Afternoon Tea, 2012 Olympics, Day 3
Afternoon Tea, 2012 Olympics, Day 3
The news from the women’s match racing course on Day 3 of the Olympic Regatta was good for U.S. Sailing Team Sperry Top-Sider. But only just. Anna Tunnicliffe, Molly Vandemoer, and Debbie Capozzi won both of their races by a combined seven seconds, or about a boatlength in sum. They beat Finland, a regular training partner, by 2 seconds, and the French team, led by former world champion Claire Leroy, by 5 seconds. One false step and the U.S. team would’ve found itself on the hot seat with five races remaining in the round robin.
As it stands, they’re tied for fourth with Great Britain, one point behind Spain and Russia, and two behind Australia, which is the only undefeated team after six flights in the Women's Match Racing competition.
There were patches of joy elsewhere in the Olympic Regatta, but few that seem to indicate any hardware coming the way of the Stars & Stripes.
Erik Storck and Trevor Moore won their second race, which was a great sign, but offset by the 16th in Race 1. As usual, the 49er class provided a lot of inconsistency in regards to individual results. Storck and Moore are ninth overall, but just 9 points out of silver. Tomorrow should be a crucial day for this class as the throwout comes into play after and the breeze is expected to be quite strong.
Zach Railey finally found his rhythm, finished second in Race 1 and then eighth in Race 2, executing the sort of comeback that eluded him earlier in the regatta. That’s a medal contending scoreline, if carried over multiple days. But Railey’s dug himself a deep hole with four double-digit finishes and knows that even sailing as well as he did today will not lift him into medal contention. He’s 12th, 25 points off the bronze medal. He needs to make up much of that in the next four races, and he’ll need some sailors to make some missteps to do so. The medal race counts double, but there’s a limit on how much can be gained there since only 10 boats compete.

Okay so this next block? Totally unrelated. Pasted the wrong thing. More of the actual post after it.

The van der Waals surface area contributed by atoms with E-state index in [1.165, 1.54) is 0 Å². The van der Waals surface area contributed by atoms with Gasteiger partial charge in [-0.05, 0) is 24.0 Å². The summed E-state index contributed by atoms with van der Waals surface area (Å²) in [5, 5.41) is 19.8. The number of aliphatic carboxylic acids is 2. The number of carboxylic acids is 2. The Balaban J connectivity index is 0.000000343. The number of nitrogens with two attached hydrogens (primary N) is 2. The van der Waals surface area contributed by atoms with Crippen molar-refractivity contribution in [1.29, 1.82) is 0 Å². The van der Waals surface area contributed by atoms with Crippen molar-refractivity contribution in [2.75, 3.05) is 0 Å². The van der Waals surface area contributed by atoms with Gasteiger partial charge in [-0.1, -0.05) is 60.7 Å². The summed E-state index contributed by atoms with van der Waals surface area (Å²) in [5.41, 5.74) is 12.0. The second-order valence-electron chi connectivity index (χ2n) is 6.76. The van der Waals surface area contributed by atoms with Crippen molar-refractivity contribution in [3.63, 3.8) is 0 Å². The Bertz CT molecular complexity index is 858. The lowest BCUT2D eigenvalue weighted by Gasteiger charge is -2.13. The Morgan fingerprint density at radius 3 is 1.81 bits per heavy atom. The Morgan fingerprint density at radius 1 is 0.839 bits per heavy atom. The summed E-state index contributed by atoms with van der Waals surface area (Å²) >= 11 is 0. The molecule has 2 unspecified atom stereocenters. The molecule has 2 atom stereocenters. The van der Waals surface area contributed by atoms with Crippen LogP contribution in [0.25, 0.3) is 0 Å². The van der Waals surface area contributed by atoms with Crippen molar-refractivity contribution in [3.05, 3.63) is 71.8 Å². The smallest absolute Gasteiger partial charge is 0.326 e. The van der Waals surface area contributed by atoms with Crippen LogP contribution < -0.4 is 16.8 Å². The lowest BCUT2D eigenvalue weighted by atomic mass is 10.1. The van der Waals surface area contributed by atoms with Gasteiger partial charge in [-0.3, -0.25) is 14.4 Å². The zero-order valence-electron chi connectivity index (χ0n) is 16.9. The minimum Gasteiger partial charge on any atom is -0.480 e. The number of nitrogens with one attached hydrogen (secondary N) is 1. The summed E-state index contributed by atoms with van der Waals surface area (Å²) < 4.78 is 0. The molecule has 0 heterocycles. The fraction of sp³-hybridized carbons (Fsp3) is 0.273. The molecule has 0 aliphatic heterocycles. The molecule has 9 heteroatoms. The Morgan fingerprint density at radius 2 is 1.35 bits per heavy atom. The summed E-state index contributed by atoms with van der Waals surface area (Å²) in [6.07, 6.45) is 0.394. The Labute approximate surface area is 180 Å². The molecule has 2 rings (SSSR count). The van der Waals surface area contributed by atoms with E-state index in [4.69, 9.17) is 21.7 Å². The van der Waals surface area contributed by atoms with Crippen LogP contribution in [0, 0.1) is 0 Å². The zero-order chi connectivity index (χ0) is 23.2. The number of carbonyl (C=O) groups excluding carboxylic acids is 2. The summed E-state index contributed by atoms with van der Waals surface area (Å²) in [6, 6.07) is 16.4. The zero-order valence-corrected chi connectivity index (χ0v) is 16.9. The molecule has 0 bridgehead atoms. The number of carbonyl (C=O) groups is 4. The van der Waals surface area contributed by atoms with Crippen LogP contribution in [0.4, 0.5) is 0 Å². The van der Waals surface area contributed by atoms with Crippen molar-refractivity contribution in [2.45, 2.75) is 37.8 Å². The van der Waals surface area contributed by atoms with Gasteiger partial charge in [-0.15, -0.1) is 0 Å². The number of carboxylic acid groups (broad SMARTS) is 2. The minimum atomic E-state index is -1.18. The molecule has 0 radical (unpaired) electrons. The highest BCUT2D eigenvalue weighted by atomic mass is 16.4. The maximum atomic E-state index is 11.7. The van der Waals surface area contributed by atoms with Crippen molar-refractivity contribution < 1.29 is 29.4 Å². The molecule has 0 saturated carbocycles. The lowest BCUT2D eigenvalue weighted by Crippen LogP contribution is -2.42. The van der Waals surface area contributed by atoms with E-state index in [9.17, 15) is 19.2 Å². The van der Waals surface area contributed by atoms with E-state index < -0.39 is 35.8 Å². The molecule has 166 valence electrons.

The surprise of the day for the American team was Bob Willis in the Men’s RS:X class. I can’t remember the last time a U.S. sailor scored top-10 results in a top international regatta (the Rolex OCR rarely draws in enough talent in the boards to qualify), and Willis brought home two of them today. He’s in seventh place overall, and more breeze, his favored condition, is on tap for tomorrow. The U.S. Women’s RS:X representative, Farrah Hall, also had a solid day, though not as good as Willis. She's 21st of 26 after a 22nd and an 18th.
Paige Railey struggled today. A 12th and a 17th leaves her in ninth, and with some ground to make up. She needs a couple of strong races tomorrow to push back into the medal picture.
Mark Mendelblatt and Brian Fatih are well within striking distance of the medals, despite two races with which they were disappointed. They had an eighth and a ninth and are now sixth, with 30 points, and 13 points out of bronze. The Stars are off tomorrow and back in action on Thursday. Lighter breeze might benefit the U.S. team.
Finally Rob Crane had another difficult day in the Laser, a 30th and 28th leaves him in 36th of 49.
Quotes of the Day:
“Honestly, it’s like any other race. It’s always a thrill to win a race. And our mentality is going to be the same going forward: just taking it one race at a time, one start at a time. Hopefully by the end of it we’re right there fighting for a medal.”
—U.S. 49er crew Trevor Moore on winning an Olympic race
“I know I’m in a tough spot. I’m in a very tough spot with those first four races. All I can do is worry about the race that’s in front of me. We’ve got six races in the book, I’m going to worry about Race 7, and go on from there.”
—U.S. Finn sailor Zach Railey
“Yeah, it’s not that easy. Because you know most of the guys in the fleet including myself have had one average race, so you can’t just, you know, ignore the rest of the fleet. You know, my focus, as it has been the whole way through, has been on my own game, and trying to do the best job I can, and that’s all I can really do right now.”
—Defending Finn world champion Ben Ainslie (GBR) on whether it’s time to start focusing on hurting regatta leader Jonas Hogh-Christensen of Denmark.
“We’ve done a lot of racing here. It’s tricky; sometimes the wind can be 10-degrees further left, and it’s like a shifty course from the hill, and it can be a bit further right, and it’s a righthand track. Today it was just in the right direction to get massive lifts on port coming into the top. But I was watching, and there are a lot of gains to be made on the righthand side at times. It was going back and forward a bit. But typically if you’re at the front, the safest option was to go left and everyone in the fleet knows that.”
—49er world champion Nathan Outteridge (AUS) on the wind on the Portland Harbour course today.